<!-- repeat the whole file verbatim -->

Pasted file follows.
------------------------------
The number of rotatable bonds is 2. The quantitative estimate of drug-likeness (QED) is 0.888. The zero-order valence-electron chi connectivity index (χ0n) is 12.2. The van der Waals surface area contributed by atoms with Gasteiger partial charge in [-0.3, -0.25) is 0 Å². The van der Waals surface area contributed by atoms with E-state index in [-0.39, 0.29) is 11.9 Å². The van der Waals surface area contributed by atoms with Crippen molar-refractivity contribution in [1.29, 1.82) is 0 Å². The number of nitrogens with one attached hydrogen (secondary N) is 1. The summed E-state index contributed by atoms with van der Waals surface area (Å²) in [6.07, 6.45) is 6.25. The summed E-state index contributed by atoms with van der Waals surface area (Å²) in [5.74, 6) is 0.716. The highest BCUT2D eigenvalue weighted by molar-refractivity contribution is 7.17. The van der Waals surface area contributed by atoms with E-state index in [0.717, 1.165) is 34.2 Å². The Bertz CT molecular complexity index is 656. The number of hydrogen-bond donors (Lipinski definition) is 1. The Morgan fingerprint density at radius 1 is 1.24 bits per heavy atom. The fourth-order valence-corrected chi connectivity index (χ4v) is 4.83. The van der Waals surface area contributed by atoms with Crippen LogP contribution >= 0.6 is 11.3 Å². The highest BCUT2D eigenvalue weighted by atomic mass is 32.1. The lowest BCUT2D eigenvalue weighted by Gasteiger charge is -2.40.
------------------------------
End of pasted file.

The number of rotatable bonds is 2. The quantitative estimate of drug-likeness (QED) is 0.888. The zero-order valence-electron chi connectivity index (χ0n) is 12.2. The van der Waals surface area contributed by atoms with Gasteiger partial charge in [-0.3, -0.25) is 0 Å². The van der Waals surface area contributed by atoms with E-state index in [-0.39, 0.29) is 11.9 Å². The van der Waals surface area contributed by atoms with Crippen molar-refractivity contribution in [1.29, 1.82) is 0 Å². The number of nitrogens with one attached hydrogen (secondary N) is 1. The summed E-state index contributed by atoms with van der Waals surface area (Å²) in [6.07, 6.45) is 6.25. The summed E-state index contributed by atoms with van der Waals surface area (Å²) in [5.74, 6) is 0.716. The highest BCUT2D eigenvalue weighted by molar-refractivity contribution is 7.17. The van der Waals surface area contributed by atoms with E-state index in [0.717, 1.165) is 34.2 Å². The Bertz CT molecular complexity index is 656. The number of hydrogen-bond donors (Lipinski definition) is 1. The Morgan fingerprint density at radius 1 is 1.24 bits per heavy atom. The fourth-order valence-corrected chi connectivity index (χ4v) is 4.83. The van der Waals surface area contributed by atoms with Crippen LogP contribution >= 0.6 is 11.3 Å². The highest BCUT2D eigenvalue weighted by atomic mass is 32.1. The lowest BCUT2D eigenvalue weighted by Gasteiger charge is -2.40.